Abdullah Ibrahim piano
Recorded live on October 22, 1969 at Jazzhus Montmartre, Copenhagen
South African pianist-composer Abdullah Ibrahim (born Adolph Johannes Brand), still performing at the time of this 1969 live album under the moniker “Dollar” Brand, unleashed a mastery so enticing on African Piano, it’s a wonder that any of the folks at the club where it was recorded had the resolve to treat it as background to their dining. By the same token, reinforcement of that fact by constant ambient noises renders Ibrahim’s performance all the more sacred by contrast.
Amid a sea of chatter, cleared throats, and sudden intakes of breath, he breaks the surf with the gentle yet hip ostinato of “Bra Joe From Kilimanjaro,” working meditative tendrils into the bar light. Over this his right hand brings about an explosive sort of thinking that spins webs in a flash and connects them to larger others. With clarion fortitude, he drops bluesy accents along the way: a trail of crumbs leading to “Selby That The Eternal Spirit Is The Only Reality.” Ironically (or not), this is the most solemn blip on the album’s radar and blends into the ivory tickling of “The Moon.” Here Ibrahim’s heartfelt, dedicatory spirit comes to the fore, proving that, while technically proficient, he possesses a descriptive virtuosity that indeed evokes a pockmarked surface lit in various phases, harnessing sunlight as if it were skin in dense, vibrating harvest. The kinesis of this tune is diffused in the tailwind of “Xaba,” which then flows into “Sunset In Blue.” Ibrahim’s ancestral awareness is clearest here. The level of respect evoked for both the dead and the living lends a ritualistic quality by virtue of tight structuring, which despite hooks at the margins flies freely in its magic circle. “Kippy” is a smoother reverie with flickers of flame. A beautiful amalgam of measures and means, it slips an opiate of reflection into its own drink. After this, the intense two minutes of gospel and downward spirals that is “Jabulani—Easter Joy” takes us into “Tintinyana,” thereby crystallizing the album’s flowing energies. Tracks bleed into one another: they runneth from the same cup, their spiritual resonance deep and true.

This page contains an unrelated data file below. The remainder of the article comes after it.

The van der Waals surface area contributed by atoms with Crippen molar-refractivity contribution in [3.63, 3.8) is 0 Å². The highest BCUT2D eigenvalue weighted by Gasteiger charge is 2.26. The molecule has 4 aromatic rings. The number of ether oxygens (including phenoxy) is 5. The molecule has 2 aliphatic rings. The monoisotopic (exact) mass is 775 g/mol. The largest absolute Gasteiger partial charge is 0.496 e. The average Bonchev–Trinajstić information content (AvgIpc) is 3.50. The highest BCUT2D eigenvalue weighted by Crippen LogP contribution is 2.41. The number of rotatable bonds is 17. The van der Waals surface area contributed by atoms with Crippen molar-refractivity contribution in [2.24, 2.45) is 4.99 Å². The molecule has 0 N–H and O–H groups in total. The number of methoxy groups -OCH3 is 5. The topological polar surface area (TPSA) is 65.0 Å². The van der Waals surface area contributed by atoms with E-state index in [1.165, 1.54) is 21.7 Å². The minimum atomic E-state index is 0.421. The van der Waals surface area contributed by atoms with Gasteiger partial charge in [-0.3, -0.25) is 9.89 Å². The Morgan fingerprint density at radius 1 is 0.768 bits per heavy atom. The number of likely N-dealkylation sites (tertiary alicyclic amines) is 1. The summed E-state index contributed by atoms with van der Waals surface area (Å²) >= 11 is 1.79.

African Piano is a gorgeous, thickly settled album, but one that is always transparent when it comes to origins. Such is the tenderness of Ibrahim’s craft, which speaks with a respect that transcends the sinews, muscles, and eardrums required to bring it to life. It finds joy in history, connecting to it like an Avatar’s tail to steed.